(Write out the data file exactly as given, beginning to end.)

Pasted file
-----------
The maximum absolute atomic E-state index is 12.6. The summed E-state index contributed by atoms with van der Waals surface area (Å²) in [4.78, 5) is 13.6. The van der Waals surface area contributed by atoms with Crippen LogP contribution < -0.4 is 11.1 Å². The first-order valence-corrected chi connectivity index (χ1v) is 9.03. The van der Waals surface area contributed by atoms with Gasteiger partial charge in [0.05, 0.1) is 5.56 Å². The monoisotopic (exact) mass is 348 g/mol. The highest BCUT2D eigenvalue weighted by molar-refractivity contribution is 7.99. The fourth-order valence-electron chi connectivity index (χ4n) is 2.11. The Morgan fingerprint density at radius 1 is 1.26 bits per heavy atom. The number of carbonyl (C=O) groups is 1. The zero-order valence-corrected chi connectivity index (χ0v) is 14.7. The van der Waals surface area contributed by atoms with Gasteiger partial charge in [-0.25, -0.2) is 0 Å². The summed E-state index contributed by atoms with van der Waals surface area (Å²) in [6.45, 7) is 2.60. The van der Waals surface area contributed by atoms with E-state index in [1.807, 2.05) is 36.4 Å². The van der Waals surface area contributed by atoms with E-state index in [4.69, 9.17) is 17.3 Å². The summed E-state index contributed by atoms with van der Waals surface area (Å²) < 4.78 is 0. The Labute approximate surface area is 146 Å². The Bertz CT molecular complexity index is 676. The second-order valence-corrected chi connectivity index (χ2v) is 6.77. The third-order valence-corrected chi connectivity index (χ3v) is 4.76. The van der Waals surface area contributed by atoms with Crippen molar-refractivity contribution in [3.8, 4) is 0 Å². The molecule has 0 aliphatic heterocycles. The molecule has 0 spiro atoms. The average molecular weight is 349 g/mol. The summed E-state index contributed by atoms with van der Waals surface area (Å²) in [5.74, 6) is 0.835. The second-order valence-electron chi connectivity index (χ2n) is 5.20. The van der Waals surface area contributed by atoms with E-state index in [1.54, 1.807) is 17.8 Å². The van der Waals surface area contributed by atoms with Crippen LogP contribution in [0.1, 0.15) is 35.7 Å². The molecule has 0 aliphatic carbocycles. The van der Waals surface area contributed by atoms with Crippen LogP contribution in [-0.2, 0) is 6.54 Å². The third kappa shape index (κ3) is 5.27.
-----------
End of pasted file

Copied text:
The maximum absolute atomic E-state index is 12.6. The summed E-state index contributed by atoms with van der Waals surface area (Å²) in [4.78, 5) is 13.6. The van der Waals surface area contributed by atoms with Crippen LogP contribution < -0.4 is 11.1 Å². The first-order valence-corrected chi connectivity index (χ1v) is 9.03. The van der Waals surface area contributed by atoms with Gasteiger partial charge in [0.05, 0.1) is 5.56 Å². The monoisotopic (exact) mass is 348 g/mol. The highest BCUT2D eigenvalue weighted by molar-refractivity contribution is 7.99. The fourth-order valence-electron chi connectivity index (χ4n) is 2.11. The Morgan fingerprint density at radius 1 is 1.26 bits per heavy atom. The number of carbonyl (C=O) groups is 1. The zero-order valence-corrected chi connectivity index (χ0v) is 14.7. The van der Waals surface area contributed by atoms with Gasteiger partial charge in [-0.25, -0.2) is 0 Å². The summed E-state index contributed by atoms with van der Waals surface area (Å²) in [6.45, 7) is 2.60. The van der Waals surface area contributed by atoms with E-state index in [1.807, 2.05) is 36.4 Å². The van der Waals surface area contributed by atoms with E-state index in [4.69, 9.17) is 17.3 Å². The summed E-state index contributed by atoms with van der Waals surface area (Å²) < 4.78 is 0. The Labute approximate surface area is 146 Å². The Bertz CT molecular complexity index is 676. The second-order valence-corrected chi connectivity index (χ2v) is 6.77. The third-order valence-corrected chi connectivity index (χ3v) is 4.76. The van der Waals surface area contributed by atoms with Crippen molar-refractivity contribution in [3.8, 4) is 0 Å². The molecule has 0 aliphatic heterocycles. The molecule has 0 spiro atoms. The average molecular weight is 349 g/mol. The summed E-state index contributed by atoms with van der Waals surface area (Å²) in [5.74, 6) is 0.835. The second-order valence-electron chi connectivity index (χ2n) is 5.20. The van der Waals surface area contributed by atoms with E-state index in [1.54, 1.807) is 17.8 Å². The van der Waals surface area contributed by atoms with Crippen LogP contribution in [0.1, 0.15) is 35.7 Å². The molecule has 0 aliphatic carbocycles. The van der Waals surface area contributed by atoms with Crippen LogP contribution in [-0.2, 0) is 6.54 Å². The third kappa shape index (κ3) is 5.27.